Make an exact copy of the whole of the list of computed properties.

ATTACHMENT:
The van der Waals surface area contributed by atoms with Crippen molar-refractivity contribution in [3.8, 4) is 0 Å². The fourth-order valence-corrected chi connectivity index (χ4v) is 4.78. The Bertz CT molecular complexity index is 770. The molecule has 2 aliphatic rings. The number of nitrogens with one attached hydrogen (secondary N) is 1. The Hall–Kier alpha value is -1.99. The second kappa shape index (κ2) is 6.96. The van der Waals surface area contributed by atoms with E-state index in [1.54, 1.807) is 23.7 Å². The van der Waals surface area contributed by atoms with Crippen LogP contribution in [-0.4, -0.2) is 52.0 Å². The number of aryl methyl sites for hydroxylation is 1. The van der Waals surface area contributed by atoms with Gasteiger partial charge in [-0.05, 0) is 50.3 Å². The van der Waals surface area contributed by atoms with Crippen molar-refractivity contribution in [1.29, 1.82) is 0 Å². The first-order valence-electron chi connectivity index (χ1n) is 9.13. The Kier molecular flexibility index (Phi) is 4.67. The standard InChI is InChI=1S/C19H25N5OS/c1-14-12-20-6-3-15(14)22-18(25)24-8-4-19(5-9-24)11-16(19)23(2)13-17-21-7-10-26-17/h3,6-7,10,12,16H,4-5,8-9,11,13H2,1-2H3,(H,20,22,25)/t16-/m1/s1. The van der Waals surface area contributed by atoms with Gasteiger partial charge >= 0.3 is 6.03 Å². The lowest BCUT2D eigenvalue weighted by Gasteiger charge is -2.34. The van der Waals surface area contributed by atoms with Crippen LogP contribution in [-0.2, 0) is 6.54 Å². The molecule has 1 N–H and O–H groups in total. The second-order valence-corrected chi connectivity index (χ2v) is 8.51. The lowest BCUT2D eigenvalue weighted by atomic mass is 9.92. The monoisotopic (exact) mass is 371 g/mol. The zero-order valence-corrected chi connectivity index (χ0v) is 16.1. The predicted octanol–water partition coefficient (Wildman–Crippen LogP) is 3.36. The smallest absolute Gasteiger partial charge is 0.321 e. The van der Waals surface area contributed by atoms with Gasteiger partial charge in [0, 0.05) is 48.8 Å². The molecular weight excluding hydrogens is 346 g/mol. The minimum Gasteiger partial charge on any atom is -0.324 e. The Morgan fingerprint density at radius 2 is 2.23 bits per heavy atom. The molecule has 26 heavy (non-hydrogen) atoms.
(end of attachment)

The van der Waals surface area contributed by atoms with Crippen molar-refractivity contribution in [3.8, 4) is 0 Å². The fourth-order valence-corrected chi connectivity index (χ4v) is 4.78. The Bertz CT molecular complexity index is 770. The molecule has 2 aliphatic rings. The number of nitrogens with one attached hydrogen (secondary N) is 1. The Hall–Kier alpha value is -1.99. The second kappa shape index (κ2) is 6.96. The van der Waals surface area contributed by atoms with E-state index in [1.54, 1.807) is 23.7 Å². The van der Waals surface area contributed by atoms with Crippen LogP contribution in [-0.4, -0.2) is 52.0 Å². The number of aryl methyl sites for hydroxylation is 1. The van der Waals surface area contributed by atoms with Gasteiger partial charge in [-0.05, 0) is 50.3 Å². The van der Waals surface area contributed by atoms with Crippen molar-refractivity contribution in [1.29, 1.82) is 0 Å². The first-order valence-electron chi connectivity index (χ1n) is 9.13. The Kier molecular flexibility index (Phi) is 4.67. The standard InChI is InChI=1S/C19H25N5OS/c1-14-12-20-6-3-15(14)22-18(25)24-8-4-19(5-9-24)11-16(19)23(2)13-17-21-7-10-26-17/h3,6-7,10,12,16H,4-5,8-9,11,13H2,1-2H3,(H,20,22,25)/t16-/m1/s1. The van der Waals surface area contributed by atoms with Gasteiger partial charge >= 0.3 is 6.03 Å². The lowest BCUT2D eigenvalue weighted by Gasteiger charge is -2.34. The van der Waals surface area contributed by atoms with Crippen LogP contribution in [-0.2, 0) is 6.54 Å². The molecule has 1 N–H and O–H groups in total. The second-order valence-corrected chi connectivity index (χ2v) is 8.51. The lowest BCUT2D eigenvalue weighted by atomic mass is 9.92. The monoisotopic (exact) mass is 371 g/mol. The zero-order valence-corrected chi connectivity index (χ0v) is 16.1. The predicted octanol–water partition coefficient (Wildman–Crippen LogP) is 3.36. The smallest absolute Gasteiger partial charge is 0.321 e. The van der Waals surface area contributed by atoms with Gasteiger partial charge in [0, 0.05) is 48.8 Å². The molecular weight excluding hydrogens is 346 g/mol. The minimum Gasteiger partial charge on any atom is -0.324 e. The Morgan fingerprint density at radius 2 is 2.23 bits per heavy atom. The molecule has 26 heavy (non-hydrogen) atoms.